In the midst of a national conversation about the role mental health plays in public safety, Illinois has received federal approval to launch a $2 billion Better Care Illinois Behavioral Health Initiative to deliver better outcomes for Medicaid beneficiaries suffering from mental health and substance abuse disorders.
With just three weeks until the scheduled adjournment of the General Assembly, budget negotiators seem to be getting caught up in partisan gamesmanship, instead of the fiscal nuts-and-bolts discussions needed to pass a state budget for Fiscal Year 2019.
Also during the week, students from more than 100 schools around the state traveled to Springfield as part of TECH 2018 to display their technology projects, and lawmakers joined firefighters and their families from across Illinois to participate in the 25th Fallen Firefighter Memorial and Firefighting Medal of Honor Ceremony.
And Illinois State Police Director Leo Schmitz is urging Illinois firearm owners to file paperwork early to renew their FOID cards.
Behavioral health initiative announced
Better Care Illinois gives Illinois an opportunity to use $2 billion in Medicaid funds differently to increase the efficiency and quality of care for Medicaid populations. The state received the go-ahead during the week to launch the initiative from the Centers for Medicare and Medicaid Services.
Beginning July 1, Illinois can begin investing $2 billion of federal funds in 10 pilot programs to demonstrate better care alternatives and outcomes. The pilot programs will help Illinois address a variety of vexing societal problems that are impacted by behavioral disorders: mental health, violence, public safety, and opioid abuse.
Budget progress is slow
The four leaders and the Governor met again this week to talk about the budget. We continue to ask Democrat leaders to work with us to set a revenue estimate for the year, because budget talks need a starting point. It’s hard to understand their reluctance to do so. I hope no one wants another budget impasse. I am not sure our state could make it through another fiscal stand-off. It’s time to stop playing games. If we work together, we can come up with a fair and balanced budget in the three weeks left before we adjourn on May 31.
Students representing more than 100 schools across Illinois traveled to Springfield May 10 as part of the annual TECH 2018 program, a demonstration of school technology May 10 in the State Capitol. I was pleased to talk with students from Parkview Christian Academy in Yorkville about their “A Robotic Journey” project. Since 1990, students and teachers have set up demonstration tables at the Capitol to show state lawmakers how they are using technology in the classroom. TECH 2018 aims to increase awareness of the critical role technology plays in preparing students to succeed in today’s world.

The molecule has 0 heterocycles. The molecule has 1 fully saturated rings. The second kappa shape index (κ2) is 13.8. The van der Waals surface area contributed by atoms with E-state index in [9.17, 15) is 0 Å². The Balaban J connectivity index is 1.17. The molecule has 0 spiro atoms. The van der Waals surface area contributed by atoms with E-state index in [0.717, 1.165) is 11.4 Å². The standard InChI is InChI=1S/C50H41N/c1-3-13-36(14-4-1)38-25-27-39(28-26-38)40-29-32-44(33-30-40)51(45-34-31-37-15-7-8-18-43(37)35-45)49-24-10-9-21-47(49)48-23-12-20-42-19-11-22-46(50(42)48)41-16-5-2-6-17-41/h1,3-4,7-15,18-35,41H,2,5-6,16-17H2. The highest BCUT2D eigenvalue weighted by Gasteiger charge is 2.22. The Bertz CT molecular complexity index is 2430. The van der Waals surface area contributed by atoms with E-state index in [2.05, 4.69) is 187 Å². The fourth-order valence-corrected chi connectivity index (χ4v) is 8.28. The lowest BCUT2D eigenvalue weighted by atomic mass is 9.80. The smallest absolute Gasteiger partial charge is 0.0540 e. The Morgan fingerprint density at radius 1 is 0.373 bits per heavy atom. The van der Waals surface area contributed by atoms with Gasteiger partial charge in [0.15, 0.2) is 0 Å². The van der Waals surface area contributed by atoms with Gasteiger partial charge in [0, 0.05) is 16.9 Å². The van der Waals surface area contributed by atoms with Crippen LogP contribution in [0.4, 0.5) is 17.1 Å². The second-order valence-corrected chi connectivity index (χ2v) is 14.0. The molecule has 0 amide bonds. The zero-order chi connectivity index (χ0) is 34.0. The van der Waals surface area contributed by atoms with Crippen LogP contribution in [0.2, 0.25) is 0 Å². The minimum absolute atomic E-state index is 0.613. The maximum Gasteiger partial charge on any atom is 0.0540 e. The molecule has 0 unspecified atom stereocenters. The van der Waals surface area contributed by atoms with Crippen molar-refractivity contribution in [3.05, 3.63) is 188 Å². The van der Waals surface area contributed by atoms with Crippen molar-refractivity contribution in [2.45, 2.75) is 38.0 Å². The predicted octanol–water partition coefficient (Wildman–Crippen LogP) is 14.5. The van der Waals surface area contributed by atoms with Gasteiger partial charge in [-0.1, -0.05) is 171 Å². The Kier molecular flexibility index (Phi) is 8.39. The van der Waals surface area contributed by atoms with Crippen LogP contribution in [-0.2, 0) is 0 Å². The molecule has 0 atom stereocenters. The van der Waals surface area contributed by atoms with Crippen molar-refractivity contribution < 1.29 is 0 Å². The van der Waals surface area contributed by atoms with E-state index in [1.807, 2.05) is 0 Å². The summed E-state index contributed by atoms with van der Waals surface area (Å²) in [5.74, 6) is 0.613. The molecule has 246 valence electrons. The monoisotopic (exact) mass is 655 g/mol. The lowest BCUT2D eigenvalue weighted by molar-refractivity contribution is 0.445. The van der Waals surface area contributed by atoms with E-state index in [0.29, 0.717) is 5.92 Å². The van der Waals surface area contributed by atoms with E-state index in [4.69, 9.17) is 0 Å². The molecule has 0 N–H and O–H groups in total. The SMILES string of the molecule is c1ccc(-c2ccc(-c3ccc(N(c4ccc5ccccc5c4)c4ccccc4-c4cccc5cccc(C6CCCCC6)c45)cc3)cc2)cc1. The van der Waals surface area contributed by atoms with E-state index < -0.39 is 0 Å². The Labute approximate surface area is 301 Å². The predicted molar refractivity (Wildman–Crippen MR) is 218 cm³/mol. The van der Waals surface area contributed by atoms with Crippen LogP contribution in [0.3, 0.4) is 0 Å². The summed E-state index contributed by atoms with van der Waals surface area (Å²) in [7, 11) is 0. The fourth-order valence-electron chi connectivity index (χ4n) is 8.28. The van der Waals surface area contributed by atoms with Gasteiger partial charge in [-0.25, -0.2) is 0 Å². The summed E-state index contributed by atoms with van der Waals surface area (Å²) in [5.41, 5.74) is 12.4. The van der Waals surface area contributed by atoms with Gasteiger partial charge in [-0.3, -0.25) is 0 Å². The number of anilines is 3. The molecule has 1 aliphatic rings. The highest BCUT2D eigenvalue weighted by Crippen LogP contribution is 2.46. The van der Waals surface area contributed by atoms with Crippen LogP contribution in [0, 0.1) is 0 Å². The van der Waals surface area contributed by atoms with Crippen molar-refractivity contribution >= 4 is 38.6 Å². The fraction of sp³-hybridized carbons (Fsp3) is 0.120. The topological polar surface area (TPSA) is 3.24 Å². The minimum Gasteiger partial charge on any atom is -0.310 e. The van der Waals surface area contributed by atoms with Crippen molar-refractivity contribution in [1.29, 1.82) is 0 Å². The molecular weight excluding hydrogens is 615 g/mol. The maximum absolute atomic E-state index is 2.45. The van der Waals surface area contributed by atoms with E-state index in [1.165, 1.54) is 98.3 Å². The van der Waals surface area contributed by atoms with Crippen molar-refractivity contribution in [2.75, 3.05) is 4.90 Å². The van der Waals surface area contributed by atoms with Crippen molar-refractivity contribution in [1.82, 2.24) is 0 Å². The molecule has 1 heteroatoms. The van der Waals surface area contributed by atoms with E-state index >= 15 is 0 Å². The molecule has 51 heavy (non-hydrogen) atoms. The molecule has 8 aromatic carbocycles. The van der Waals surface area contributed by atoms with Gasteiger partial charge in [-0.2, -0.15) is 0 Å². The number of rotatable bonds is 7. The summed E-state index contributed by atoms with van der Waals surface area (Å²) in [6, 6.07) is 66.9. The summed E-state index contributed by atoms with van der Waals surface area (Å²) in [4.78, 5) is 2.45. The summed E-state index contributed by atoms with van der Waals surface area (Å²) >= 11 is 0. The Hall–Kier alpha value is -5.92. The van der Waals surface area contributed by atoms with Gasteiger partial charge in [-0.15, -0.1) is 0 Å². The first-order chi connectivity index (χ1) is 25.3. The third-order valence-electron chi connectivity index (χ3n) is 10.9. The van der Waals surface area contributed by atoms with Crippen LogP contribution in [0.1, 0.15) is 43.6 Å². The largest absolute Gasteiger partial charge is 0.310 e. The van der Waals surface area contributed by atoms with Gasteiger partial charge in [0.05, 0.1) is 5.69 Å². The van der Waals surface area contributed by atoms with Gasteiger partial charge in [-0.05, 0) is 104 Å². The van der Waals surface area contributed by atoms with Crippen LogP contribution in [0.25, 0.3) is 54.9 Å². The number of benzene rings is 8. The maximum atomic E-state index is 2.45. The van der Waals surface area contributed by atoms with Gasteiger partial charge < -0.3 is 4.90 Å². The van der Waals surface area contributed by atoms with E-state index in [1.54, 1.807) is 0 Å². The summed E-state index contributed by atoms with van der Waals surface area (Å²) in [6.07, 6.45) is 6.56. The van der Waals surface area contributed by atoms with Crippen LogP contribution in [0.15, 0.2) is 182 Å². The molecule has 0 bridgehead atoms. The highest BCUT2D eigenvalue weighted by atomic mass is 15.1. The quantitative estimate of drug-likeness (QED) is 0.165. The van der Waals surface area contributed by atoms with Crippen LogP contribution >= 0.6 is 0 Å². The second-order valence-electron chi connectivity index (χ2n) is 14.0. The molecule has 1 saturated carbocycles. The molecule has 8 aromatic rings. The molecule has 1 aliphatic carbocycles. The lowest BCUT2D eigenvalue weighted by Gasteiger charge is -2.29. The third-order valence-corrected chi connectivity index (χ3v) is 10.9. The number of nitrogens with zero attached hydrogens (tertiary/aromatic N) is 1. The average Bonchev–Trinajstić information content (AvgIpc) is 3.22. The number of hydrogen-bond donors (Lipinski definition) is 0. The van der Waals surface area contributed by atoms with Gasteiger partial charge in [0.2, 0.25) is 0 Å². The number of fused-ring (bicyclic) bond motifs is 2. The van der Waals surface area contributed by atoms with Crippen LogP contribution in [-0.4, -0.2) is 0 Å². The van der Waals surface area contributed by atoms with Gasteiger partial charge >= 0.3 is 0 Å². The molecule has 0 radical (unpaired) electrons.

Honoring fallen firefighters in Springfield
On May 8, Senate Republican lawmakers joined firefighters and their families from around the state who traveled to Springfield to participate in the 25th Fallen Firefighter Memorial and Firefighting Medal of Honor Ceremony. The annual ceremony honors those who have made the supreme sacrifice, and those who have demonstrated extraordinary acts of bravery and heroism to protect fellow firefighters and civilians.
The Illinois Firefighter Memorial, which sits on the Capitol’s southwest lawn, lists the names of those who have given their lives in the line of duty. This year, two names were added: John “Mike” Cummins of the Homer Fire Protection District and Lawrence Matthews of the Village of Dolton Fire Department.
ISP recommending early renewal of FOID cards
With the first wave of the 10-year Firearm Owners Identification (FOID) cards expiring this summer, Illinois State Police (ISP) Director Leo Schmitz in urging Illinois firearm owners to file paperwork early to renew their FOID cards.
More than 50,000 FOID cards are expiring between June 1 and August 1. To allow for sufficient time to process the paperwork and issue a new card before it expires, ISP recommends gun owners submit their renewal applications at least one to two months in advance. ISP has already sent renewal notices to those whose cards will expire June 1. Applicants can visit the ISP’s Firearms Services Bureau website at ispfsb.com to renew online, or call ISP at 217-782-7980.